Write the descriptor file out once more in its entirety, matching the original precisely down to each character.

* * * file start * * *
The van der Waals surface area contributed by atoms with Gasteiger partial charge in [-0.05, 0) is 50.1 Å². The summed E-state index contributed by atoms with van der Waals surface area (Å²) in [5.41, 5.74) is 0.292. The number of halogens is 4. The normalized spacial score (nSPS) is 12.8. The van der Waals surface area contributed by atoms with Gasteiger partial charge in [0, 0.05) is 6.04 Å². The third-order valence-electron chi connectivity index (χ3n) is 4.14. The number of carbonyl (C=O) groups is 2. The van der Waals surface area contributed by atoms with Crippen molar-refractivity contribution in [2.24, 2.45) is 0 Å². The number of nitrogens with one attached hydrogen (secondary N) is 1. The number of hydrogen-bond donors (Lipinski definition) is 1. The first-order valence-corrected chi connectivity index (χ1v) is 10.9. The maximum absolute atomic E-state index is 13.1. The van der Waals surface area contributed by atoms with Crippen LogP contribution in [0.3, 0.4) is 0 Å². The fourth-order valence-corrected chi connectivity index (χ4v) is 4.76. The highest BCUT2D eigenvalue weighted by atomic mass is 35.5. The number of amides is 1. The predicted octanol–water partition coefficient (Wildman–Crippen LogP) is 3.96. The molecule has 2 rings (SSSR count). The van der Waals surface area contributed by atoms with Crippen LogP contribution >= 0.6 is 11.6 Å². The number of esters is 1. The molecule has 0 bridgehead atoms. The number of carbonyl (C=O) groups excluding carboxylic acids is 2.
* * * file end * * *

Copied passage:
The van der Waals surface area contributed by atoms with Gasteiger partial charge in [-0.05, 0) is 50.1 Å². The summed E-state index contributed by atoms with van der Waals surface area (Å²) in [5.41, 5.74) is 0.292. The number of halogens is 4. The normalized spacial score (nSPS) is 12.8. The van der Waals surface area contributed by atoms with Gasteiger partial charge in [0, 0.05) is 6.04 Å². The third-order valence-electron chi connectivity index (χ3n) is 4.14. The number of carbonyl (C=O) groups is 2. The van der Waals surface area contributed by atoms with Crippen molar-refractivity contribution in [2.24, 2.45) is 0 Å². The number of nitrogens with one attached hydrogen (secondary N) is 1. The number of hydrogen-bond donors (Lipinski definition) is 1. The first-order valence-corrected chi connectivity index (χ1v) is 10.9. The maximum absolute atomic E-state index is 13.1. The van der Waals surface area contributed by atoms with Crippen LogP contribution in [0.3, 0.4) is 0 Å². The fourth-order valence-corrected chi connectivity index (χ4v) is 4.76. The highest BCUT2D eigenvalue weighted by atomic mass is 35.5. The number of amides is 1. The predicted octanol–water partition coefficient (Wildman–Crippen LogP) is 3.96. The molecule has 2 rings (SSSR count). The van der Waals surface area contributed by atoms with Crippen LogP contribution >= 0.6 is 11.6 Å². The number of esters is 1. The molecule has 0 bridgehead atoms. The number of carbonyl (C=O) groups excluding carboxylic acids is 2.